The recent wave of the Omicron variant felt around the globe may affect plans for a smooth path in 2022. Many businesses, specifically those in hospitality and food service subsectors, are still struggling to absorb the shocks from the beginning of the pandemic, according to a recent food industry trends report from Atradius. The absence of tourism and travel at the height of the pandemic and new variants of COVID-19, are cause for a slow rebound to the economic recovery in that subsector.

The U.S. is currently seeing the highest food price inflation since 2008 and food prices are expected to continue to rise in 2022, at least until the supply chain issues are resolved. As government subsidies disappear, pressures will mount for the U.S. consumer.


-Beverages: A more positive prognosis this year, with solid growth and sufficient liquidity. Beverages have seen much innovation and product development, adding to its positive performance.

-Meat and Dairy: Remains neutral as higher operating and production costs remain high and impact profit margins.

-Food Services: This sector will be the slowest to rebound from the effects of the pandemic and is much more susceptible to future Covid-19 variants.

Trends for 2022

Food will always be a necessity and consumers enjoy cooking at home, as well as dining at restaurants. Demand will always be high in the food industry, however, it is also highly competitive. Healthy and innovative products are key for food companies and restaurants to remain competitive in this landscape.

During the pandemic, food delivery skyrocketed, and this trend will persist in 2022. Options for plant-based and health-focused alternatives continue to increase as consumers demand more choices in this area. Raw material costs and lack of skilled employees will continue to be an issue for the sector in the coming year.

The credit risk assessment remains fair over the next 12 months (for nonpayment and insolvencies). Businesses that are able to effectively pass on price increases while maintaining enough labor and production capacity to meet ongoing demand will find themselves better situated in the coming months.

Sharon Benfer is a Senior Risk Underwriter at Atradius

meat and poultry

U.S. Meat Prices: Broilers Gain Most, Inflation Accelerates on Rising Feed Costs

IndexBox has just published a new report: ‘U.S. – Meat And Poultry – Market Analysis, Forecast, Size, Trends and Insights‘. Here is a summary of the report’s key findings.

In January 2022, U.S. meat prices grew tangibly compared to January 2021: beef prices soared by 30%, pork by 11%, turkey gained 18%, and broiler prices skyrocketed by 62%. Prices are set to accelerate due to rising feed costs, spurred by low hay stocks.

According to IndexBox estimates based on USDA data, U.S. wholesale prices for boxed select beef cutouts reached $270 per cwt, rising by 6% from December 2021 to January 2022. Over the same period, pork cutouts prices grew by 3% to $89 per cwt, while broiler prices picked up 7% to $133 per lb. By contrast, turkey prices decreased by 1.5% to $128 per lb.

Compared to January 2021, wholesale beef prices grew by 30% in January 2022. Pork prices rose by 11%, while turkey prices increased by 17%, while broiler prices saw a massive jump over the last year, surging by 62%.

IndexBox forecasts that meat and poultry prices will moderately grow in the coming months due to the expected rise in feed cost. In particular, U.S. hay stocks hit a 10-year low in December 2021, as the production sharply reduced due to continuing drought in the U.S. Western regions.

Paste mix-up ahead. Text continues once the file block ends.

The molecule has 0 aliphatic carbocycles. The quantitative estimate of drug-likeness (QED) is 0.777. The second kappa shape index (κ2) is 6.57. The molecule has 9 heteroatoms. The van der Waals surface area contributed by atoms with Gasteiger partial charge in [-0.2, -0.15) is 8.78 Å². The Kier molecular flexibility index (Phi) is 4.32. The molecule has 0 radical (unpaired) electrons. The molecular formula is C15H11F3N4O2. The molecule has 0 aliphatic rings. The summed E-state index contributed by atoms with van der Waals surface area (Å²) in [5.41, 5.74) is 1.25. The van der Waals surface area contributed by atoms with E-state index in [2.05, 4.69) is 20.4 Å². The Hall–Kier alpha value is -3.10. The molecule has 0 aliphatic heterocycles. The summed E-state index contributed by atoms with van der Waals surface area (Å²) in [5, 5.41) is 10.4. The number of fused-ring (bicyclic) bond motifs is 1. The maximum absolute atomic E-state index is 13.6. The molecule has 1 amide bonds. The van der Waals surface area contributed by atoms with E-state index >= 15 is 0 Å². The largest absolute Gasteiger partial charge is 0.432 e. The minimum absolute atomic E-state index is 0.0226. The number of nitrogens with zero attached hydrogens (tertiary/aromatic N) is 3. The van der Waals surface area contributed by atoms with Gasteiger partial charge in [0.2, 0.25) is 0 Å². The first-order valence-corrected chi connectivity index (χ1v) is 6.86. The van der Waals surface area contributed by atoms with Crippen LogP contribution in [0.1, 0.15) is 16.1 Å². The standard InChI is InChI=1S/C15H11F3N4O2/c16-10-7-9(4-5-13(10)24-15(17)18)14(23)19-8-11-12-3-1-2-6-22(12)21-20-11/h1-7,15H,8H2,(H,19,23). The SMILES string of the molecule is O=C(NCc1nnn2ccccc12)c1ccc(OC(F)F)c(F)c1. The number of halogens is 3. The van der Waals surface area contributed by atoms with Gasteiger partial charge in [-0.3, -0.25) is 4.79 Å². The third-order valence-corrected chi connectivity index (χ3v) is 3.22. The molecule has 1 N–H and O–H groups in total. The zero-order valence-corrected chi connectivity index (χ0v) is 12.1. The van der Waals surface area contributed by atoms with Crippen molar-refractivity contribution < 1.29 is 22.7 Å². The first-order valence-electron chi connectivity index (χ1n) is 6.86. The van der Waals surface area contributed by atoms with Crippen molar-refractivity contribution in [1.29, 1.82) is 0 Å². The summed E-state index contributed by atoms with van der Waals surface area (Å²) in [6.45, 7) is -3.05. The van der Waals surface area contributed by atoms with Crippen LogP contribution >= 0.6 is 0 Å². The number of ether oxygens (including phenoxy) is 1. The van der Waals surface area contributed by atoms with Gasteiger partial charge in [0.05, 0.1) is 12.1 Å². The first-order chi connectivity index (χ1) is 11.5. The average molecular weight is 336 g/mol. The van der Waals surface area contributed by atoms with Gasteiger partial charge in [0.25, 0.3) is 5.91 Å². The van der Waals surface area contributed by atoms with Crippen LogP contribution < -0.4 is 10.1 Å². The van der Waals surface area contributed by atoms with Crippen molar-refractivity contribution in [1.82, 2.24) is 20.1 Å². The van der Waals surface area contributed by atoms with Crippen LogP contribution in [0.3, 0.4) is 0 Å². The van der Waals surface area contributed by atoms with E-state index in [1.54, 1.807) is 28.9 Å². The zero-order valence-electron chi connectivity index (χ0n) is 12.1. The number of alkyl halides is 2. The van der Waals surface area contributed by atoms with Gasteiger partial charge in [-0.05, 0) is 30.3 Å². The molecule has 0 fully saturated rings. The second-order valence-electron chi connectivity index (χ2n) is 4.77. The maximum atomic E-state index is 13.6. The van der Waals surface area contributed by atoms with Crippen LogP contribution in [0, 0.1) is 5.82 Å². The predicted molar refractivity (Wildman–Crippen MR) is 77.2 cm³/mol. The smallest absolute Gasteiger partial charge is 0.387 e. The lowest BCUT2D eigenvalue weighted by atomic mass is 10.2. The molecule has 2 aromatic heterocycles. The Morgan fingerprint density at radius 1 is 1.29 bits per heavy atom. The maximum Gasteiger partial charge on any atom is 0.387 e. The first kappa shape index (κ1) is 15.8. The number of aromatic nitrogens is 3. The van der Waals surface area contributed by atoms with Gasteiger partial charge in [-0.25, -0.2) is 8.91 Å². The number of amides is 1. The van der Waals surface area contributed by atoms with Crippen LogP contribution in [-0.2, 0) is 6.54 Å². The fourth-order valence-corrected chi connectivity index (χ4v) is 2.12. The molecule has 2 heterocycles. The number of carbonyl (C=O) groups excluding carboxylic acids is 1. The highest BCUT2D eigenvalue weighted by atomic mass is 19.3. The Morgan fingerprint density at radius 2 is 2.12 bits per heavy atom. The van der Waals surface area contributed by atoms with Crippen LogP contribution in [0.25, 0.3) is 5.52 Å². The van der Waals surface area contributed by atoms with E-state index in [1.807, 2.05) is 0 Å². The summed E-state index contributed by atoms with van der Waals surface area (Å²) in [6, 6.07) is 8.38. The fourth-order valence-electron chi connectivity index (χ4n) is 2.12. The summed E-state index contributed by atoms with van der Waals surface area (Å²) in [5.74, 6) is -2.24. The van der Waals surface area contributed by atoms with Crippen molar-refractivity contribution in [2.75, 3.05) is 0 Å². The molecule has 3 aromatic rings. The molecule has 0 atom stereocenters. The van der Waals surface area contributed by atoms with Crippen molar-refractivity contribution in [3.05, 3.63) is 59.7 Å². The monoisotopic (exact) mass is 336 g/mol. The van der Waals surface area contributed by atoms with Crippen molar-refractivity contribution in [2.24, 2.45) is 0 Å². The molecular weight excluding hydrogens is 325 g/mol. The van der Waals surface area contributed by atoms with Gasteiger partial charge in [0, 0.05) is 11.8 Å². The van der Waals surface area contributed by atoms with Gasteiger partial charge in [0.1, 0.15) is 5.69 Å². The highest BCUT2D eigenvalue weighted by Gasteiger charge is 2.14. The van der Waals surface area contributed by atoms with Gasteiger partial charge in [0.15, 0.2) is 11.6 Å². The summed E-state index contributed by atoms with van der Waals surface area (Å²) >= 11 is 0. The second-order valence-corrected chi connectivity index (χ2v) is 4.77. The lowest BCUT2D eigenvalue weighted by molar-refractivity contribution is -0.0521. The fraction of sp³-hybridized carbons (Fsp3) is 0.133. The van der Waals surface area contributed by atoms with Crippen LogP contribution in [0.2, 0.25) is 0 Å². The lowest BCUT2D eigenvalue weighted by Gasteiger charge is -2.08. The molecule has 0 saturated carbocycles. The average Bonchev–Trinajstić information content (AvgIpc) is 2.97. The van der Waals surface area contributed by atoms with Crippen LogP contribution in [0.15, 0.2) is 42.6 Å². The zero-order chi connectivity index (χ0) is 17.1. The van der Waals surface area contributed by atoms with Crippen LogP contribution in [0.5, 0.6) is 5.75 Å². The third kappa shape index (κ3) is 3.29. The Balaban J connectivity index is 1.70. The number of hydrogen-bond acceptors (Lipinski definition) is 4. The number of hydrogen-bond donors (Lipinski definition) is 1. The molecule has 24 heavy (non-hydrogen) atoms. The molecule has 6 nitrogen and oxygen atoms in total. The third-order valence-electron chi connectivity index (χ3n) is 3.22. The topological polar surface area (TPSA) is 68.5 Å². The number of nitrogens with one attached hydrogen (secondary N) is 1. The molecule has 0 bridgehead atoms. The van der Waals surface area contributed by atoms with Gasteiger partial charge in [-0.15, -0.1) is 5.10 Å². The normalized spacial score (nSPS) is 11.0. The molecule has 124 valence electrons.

U.S. Meat and Poultry Exports

Meat and poultry exports from the U.S. amounted to 7.1M tonnes in 2020, increasing by 7.5% on 2019 figures. In value terms, meat and poultry exports expanded slightly to $16.4B (IndexBox estimates).

Mexico (1.5M tonnes), China (1.3M tonnes) and Japan (625K tonnes) were the main destinations of meat and poultry exports from the U.S., together accounting for 49% of total exports.

In value terms, Japan ($3.1B), China ($2.7B) and Mexico ($2.4B) constituted the largest markets for meat and poultry exported from the U.S. worldwide, with a combined 50% share of total exports.

Source: IndexBox Platform


Lower Supply in South America to Raise Soybean Price Forecast in 2022

IndexBox has just published a new report: ‘World – Soya Beans – Market Analysis, Forecast, Size, Trends and Insights‘. Here is a summary of the report’s key findings.

In 2021, the average annual soybean price soared by 43% y/y to $583 per tonne. This year, soybean prices were expected to remain relatively stable, but shortages in supply are likely to spur their growth.

Soybean prices are challenged with supply risks. According to World Bank and USDA data, the average annual soybean price (U.S Gulf Yellow Soybean #2, CIF Rotterdam) amounted to $583 per tonne in 2021, increasing by 43% compared to the previous year’s figure. Despite World Bank predicts the price to pick up 1% y/y to $588 per tonne this year, lower stocks due to poor weather in Brazil, Argentina and other countries may drive price growth.

Global soybean production is expected to reduce slightly by 0.6% y/y to 364M tonnes in 2022 due to expected lower outputs in Brazil, Argentina, Paraguay, China, Canada, Indonesia, Viet Nam and South Africa. Anticipated production increases in the U.S., the EU, Uruguay, India, Russia, Ukraine, and Mexico will not fully offset the drops in other countries.

Despite the harvested area in Brazil, the leading soybean producing country, expanded by 4% over the last year, drought reduced yields sharply. Brazil’s soybean production is expected to fall by 3% y/y to 134M tonnes.

Global Soybean Exports

In 2020, global soya bean exports rose significantly to 173M tonnes, picking up by 11% against 2019. In value terms, supplies soared to $64.1B (IndexBox estimates).

Brazil (83M tonnes) and the U.S. (65M tonnes) dominates the soya bean exports structure, together making up 85% of total exports. Paraguay (6.6M tonnes), Argentina (6.4M tonnes), and Canada (4.4M tonnes) followed a long way behind the leaders.

In value terms, the largest soya bean supplying countries worldwide were Brazil ($28.6B), the U.S. ($25.9B) and Argentina ($2.2B), with a combined 88% share of global exports.

In terms of the main exporting countries, the U.S. (+38% y/y) recorded the highest growth rate concerning the value of exports in 2020, while shipments for the other global leaders experienced more modest paces of growth.

Source: IndexBox Platform